The next challenge she noted was that my speech was inconsistent and required a great degree of speech therapy. By Friday afternoon my awesome Mommy had already spoken to a very respected speech therapist who agreed to assist me. She would be reviewing her schedule to accommodate me – I already think my new speech therapist is awesome!

Another challenge that was identified was that I had flat feet. I will be seeing an orthotist/prosthetist next week to address this. As yet I don’t know what he’ll implement, but orthotists prescribe anything from full body braces to wedges in shoes or specialised shoes.

I will need to take up physiotherapy with Di and OT with Lauren again, so my ‘normal little boy’ schedule of playing and having fun will be speckled with day after day of therapy. It’s a very depressing thought, but at the same time I know it’s necessary. I also feel so bad for my Mommy taking me from one therapy session to another, to another, watching people manipulate me, work me and sometimes even hurt me. On top of it, I know for my Mommy it is very taxing, as many of the sessions are associated with her knowing that there is a great deal wrong with me, and whether or not I’ll ever be able to go mainstream.

An interesting statement that Dr Aduc did make is that I’m the oldest AVM patient that she’s ever seen. When Mommy asked why, the answer was not pleasant – it was because no one with such a major AVM had survived this long.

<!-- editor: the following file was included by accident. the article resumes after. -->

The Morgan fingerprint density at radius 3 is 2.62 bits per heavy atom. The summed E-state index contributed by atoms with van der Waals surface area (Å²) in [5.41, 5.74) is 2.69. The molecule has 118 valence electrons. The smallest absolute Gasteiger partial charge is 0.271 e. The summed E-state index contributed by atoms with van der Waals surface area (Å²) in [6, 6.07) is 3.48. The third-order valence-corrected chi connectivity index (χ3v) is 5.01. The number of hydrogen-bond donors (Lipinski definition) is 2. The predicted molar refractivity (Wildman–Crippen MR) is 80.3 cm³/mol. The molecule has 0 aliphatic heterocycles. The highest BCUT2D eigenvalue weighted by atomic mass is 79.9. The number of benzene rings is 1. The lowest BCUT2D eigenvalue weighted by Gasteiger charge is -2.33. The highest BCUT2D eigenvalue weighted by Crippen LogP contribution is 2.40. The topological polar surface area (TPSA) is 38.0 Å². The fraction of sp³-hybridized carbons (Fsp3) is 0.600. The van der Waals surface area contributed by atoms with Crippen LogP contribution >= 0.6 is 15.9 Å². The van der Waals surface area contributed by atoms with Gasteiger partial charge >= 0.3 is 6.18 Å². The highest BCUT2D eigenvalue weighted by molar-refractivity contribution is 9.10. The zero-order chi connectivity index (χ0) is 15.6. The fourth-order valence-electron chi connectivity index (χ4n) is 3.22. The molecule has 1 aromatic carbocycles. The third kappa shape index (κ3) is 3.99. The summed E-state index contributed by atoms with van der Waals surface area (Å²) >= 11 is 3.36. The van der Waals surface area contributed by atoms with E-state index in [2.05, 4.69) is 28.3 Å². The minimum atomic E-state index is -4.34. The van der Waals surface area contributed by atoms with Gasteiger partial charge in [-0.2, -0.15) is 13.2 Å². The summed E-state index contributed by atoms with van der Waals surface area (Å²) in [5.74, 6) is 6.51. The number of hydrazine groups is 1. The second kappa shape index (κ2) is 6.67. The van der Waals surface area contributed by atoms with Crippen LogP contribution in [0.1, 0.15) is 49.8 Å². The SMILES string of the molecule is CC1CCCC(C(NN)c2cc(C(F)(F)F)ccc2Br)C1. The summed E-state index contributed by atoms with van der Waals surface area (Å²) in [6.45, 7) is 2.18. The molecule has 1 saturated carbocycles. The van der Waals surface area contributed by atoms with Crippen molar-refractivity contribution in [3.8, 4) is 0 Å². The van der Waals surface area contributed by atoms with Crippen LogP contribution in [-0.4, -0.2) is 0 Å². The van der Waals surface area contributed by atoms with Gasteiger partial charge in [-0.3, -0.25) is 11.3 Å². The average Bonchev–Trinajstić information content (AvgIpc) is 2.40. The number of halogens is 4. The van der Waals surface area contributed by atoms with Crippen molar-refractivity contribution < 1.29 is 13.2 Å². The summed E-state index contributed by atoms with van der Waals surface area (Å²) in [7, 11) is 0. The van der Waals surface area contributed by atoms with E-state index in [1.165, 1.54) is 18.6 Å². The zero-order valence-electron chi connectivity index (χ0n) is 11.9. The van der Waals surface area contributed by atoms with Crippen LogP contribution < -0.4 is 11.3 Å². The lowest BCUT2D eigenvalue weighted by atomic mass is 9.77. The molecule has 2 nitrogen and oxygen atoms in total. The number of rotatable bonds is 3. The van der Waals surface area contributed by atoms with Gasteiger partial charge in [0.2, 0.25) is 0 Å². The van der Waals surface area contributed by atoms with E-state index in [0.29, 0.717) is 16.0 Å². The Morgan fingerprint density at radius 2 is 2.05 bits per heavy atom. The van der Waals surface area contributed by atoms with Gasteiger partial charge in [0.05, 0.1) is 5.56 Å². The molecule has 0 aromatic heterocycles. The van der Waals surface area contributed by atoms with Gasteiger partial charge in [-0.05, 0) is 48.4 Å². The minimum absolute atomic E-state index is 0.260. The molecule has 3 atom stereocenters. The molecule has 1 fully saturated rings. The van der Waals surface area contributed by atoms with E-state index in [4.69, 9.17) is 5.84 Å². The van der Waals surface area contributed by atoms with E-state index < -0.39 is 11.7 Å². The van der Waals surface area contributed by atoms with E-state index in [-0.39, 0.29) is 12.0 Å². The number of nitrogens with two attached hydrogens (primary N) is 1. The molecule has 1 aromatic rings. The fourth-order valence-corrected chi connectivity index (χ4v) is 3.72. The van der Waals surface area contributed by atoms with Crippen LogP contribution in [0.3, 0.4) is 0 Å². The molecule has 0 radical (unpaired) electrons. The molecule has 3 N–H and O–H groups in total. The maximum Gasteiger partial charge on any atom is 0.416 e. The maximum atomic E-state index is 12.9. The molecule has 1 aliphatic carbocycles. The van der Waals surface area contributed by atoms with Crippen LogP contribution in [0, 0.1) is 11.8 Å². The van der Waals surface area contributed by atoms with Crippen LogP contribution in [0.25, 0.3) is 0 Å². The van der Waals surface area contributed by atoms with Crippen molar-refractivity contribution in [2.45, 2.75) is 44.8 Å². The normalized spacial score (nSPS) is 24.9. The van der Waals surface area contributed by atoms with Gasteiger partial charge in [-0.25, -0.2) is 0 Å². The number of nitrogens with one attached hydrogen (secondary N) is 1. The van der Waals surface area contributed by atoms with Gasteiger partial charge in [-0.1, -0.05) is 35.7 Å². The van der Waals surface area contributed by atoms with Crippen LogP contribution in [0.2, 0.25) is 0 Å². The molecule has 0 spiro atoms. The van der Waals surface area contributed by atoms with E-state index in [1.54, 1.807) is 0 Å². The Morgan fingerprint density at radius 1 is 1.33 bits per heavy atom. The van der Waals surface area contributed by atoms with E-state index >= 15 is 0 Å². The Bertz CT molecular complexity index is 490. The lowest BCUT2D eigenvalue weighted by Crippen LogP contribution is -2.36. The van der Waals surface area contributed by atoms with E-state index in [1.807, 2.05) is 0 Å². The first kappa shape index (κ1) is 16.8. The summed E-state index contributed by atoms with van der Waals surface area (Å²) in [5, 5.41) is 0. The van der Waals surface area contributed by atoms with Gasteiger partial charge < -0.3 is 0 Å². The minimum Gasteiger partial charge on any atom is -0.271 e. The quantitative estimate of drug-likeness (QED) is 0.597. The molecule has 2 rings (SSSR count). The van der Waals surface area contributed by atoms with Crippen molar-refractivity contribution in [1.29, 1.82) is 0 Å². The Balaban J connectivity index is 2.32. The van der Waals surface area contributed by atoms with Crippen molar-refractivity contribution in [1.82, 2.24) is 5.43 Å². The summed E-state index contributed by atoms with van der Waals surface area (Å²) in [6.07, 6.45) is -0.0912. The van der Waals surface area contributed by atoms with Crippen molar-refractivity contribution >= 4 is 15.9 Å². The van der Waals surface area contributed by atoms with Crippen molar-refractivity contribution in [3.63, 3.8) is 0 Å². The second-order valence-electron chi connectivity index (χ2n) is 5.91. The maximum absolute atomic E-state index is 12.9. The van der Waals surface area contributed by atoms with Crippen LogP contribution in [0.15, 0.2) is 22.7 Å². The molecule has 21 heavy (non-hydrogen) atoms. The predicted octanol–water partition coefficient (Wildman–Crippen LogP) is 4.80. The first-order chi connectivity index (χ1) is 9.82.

Well, that’s it for this week. I’m not up for chatting about my whole week as I normally do, as we’re all pretty sombre and depressed about the news of the past week. Tomorrow I’m seeing my cardiologist, so I’m really hoping for some positive feedback there. Please keep me in your thoughts and prayers as I navigate another set of trials.



Photo 1 Playing ‘Strawberry Shortcake” on Mom’s laptop

Photo 2 Getting it right . . .

Photo 3 Drawing . . .

Photo 4 Drumming . . .

Photo 5 Keeping the streets safe

Photo 6 Busy in my house . . .

Photo 7 . . . sketching

Photo 8 Housey housey

6 Comments on Setbacks Galore

  1. Cazpi says:

    Prof Fourie and Dr Aduc sound wonderful. Wishing you a wonderful period of growing and learning with your therapist. You are a strong amazing little person,and your parents just incredible. Big big hugs to all of you.

  2. Karen says:

    Your journey and strength has touched so many lives, we are all cheering you on and feel honoured that you are sharing this incredible story with us.

  3. Karina says:

    Oh, dear Jarrod, I am so sorry to hear about this setback! I pray that you will come out winning this time as well, and that you will have loads of fun catching up on the playtime you are missing now!

  4. Sharon says:

    Such a brave boy you are, I bet you get that from mommy & daddy. I will continue to keep you in my prayers. Big hugs and lots of love

  5. Anne says:

    I am very sad to hear that things are not as you all had hoped. Lots and lots of love, strength and courage for you all as you deal with these next hurdles. I know God has you in His hands even though things are tough. Lots of love from Gary, Anne and Christopher

  6. Meliss says:

    First time I have read your blog – my heart goes out to you and your family. My son Samuel has been in nicu for 8 months now and each day proves what brave little men you are – God bless, Melissa